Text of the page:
Charlotte Perkins Gilman and the Novel
American Literature Association Annual Conference, Washington DC, May 22-25, 2014
Panel Organizer: Peter Betjemann, Oregon State University
In 1899, Charlotte Perkins Gilman declared that her writing wouldn’t “stop to be bothered with characters.” Disavowing the “careful analysis and disentangling of individual” peculiarities, Gilman asserted that her work would instead draw out social, economic, and racial types. “Characters in mass” would center a fiction that she conceived, first and foremost, as sociological.
The novel, however, is not easily stripped of individual peculiarities, and such works as Gilman’s Benigna Machiavelli (1914) do present a strong, iconoclastic, and central protagonist. Gilman’s eight novels indeed offer a number of counterexamples to her declaration that she disliked “disentangling” individual characters.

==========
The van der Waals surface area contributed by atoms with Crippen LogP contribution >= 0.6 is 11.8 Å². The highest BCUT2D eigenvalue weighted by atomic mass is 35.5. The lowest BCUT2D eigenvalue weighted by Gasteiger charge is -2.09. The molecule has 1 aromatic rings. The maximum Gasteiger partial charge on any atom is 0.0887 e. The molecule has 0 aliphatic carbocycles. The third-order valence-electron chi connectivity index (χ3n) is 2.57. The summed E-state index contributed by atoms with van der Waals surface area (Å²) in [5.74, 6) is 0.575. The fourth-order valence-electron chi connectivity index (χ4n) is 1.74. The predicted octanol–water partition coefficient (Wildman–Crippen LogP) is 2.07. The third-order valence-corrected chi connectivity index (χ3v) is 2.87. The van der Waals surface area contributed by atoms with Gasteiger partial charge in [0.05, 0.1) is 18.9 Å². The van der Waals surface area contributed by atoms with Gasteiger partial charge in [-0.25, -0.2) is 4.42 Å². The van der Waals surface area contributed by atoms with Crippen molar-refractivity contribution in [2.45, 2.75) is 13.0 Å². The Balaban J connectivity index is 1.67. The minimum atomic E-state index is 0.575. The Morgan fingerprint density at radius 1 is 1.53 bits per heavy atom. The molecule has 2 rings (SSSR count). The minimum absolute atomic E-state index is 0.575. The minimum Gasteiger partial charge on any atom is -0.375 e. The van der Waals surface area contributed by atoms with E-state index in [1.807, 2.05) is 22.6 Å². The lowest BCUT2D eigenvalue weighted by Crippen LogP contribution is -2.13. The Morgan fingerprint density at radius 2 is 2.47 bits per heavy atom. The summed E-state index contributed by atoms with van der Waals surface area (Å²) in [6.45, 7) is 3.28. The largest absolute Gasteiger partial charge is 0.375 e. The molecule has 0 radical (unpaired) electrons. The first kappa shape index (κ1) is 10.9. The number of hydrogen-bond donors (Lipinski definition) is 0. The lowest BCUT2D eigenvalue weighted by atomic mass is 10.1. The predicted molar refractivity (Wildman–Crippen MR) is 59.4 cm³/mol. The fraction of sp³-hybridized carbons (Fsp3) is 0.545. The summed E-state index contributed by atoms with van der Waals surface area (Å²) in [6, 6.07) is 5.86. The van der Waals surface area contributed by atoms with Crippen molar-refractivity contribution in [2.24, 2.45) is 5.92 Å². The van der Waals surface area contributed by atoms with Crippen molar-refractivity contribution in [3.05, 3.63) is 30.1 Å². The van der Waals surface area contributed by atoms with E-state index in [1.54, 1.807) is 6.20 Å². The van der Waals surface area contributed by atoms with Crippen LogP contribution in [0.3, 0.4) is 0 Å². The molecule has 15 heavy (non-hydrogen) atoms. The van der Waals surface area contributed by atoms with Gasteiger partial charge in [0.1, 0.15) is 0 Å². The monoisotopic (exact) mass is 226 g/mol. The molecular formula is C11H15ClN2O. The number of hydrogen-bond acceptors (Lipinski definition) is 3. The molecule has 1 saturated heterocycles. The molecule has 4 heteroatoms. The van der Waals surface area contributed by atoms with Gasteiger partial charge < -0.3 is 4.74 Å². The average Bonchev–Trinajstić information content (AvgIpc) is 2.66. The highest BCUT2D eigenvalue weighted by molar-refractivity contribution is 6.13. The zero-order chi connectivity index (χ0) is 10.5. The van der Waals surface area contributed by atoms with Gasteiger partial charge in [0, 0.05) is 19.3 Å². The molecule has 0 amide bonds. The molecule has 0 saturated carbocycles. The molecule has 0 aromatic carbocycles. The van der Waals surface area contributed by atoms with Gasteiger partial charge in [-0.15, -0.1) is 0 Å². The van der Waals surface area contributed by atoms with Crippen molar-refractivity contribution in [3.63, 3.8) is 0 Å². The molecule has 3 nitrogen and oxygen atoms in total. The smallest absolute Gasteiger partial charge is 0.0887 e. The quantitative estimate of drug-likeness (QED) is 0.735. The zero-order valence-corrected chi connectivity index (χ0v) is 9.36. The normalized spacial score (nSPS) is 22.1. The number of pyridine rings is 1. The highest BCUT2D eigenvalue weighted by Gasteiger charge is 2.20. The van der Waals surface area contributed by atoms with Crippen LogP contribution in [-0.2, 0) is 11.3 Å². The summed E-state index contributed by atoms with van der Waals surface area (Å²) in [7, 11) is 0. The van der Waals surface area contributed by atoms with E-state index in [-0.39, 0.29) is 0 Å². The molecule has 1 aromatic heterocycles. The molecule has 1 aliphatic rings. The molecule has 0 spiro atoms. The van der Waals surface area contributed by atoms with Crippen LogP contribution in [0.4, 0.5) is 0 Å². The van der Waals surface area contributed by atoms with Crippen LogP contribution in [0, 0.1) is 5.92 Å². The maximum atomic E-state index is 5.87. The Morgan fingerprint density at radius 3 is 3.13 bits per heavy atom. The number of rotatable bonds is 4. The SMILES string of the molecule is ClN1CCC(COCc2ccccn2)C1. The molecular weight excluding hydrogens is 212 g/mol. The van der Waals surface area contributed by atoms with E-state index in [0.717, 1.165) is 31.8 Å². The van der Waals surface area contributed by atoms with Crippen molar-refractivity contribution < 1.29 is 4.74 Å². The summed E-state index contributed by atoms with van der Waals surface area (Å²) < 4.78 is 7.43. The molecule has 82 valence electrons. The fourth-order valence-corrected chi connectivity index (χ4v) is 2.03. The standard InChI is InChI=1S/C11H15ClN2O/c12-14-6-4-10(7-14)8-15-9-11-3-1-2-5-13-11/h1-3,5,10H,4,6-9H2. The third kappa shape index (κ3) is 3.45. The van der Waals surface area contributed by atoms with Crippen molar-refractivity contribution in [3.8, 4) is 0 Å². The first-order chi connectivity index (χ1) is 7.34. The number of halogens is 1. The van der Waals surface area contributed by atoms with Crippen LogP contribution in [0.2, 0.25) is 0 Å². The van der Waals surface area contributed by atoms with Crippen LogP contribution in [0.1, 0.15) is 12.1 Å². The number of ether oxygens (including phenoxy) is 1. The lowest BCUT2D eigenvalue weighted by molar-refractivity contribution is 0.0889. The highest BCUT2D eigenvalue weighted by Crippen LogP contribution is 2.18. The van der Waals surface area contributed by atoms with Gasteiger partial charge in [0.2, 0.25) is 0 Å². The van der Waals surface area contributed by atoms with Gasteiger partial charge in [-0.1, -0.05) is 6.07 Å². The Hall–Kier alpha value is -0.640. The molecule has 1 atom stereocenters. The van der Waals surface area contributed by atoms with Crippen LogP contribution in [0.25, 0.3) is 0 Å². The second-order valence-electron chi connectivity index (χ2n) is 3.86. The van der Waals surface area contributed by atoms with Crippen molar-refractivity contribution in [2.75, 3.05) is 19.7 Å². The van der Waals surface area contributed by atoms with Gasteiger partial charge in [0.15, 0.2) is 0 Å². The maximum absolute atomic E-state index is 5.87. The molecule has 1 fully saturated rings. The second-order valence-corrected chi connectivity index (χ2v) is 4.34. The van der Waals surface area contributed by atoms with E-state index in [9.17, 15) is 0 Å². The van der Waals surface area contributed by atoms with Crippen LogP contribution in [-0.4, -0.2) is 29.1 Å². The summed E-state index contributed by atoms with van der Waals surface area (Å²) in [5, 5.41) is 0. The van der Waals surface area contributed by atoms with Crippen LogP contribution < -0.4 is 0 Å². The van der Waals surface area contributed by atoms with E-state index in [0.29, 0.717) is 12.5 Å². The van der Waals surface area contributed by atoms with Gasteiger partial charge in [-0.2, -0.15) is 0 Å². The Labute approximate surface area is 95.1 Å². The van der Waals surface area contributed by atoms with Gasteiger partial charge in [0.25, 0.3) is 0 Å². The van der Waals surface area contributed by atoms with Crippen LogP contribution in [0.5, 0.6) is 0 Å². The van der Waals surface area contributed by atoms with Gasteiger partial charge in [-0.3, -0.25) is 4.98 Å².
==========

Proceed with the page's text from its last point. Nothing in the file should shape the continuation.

Papers are invited on any aspect of Gilman’s relationship to the novel. Possible focal points include (1) Gilman’s own novels; (2) the relationship of Gilman’s short fiction or non-fiction to the novels of other writers; (3) the interplay between Gilman’s stated literary purposes and theories of the novel more broadly; or (4) any other way in which the study of the novel helps us understand Gilman’s work.
Please send one-page proposals and an abbreviated CV by DECEMBER 15, 2013 to firstname.lastname@example.org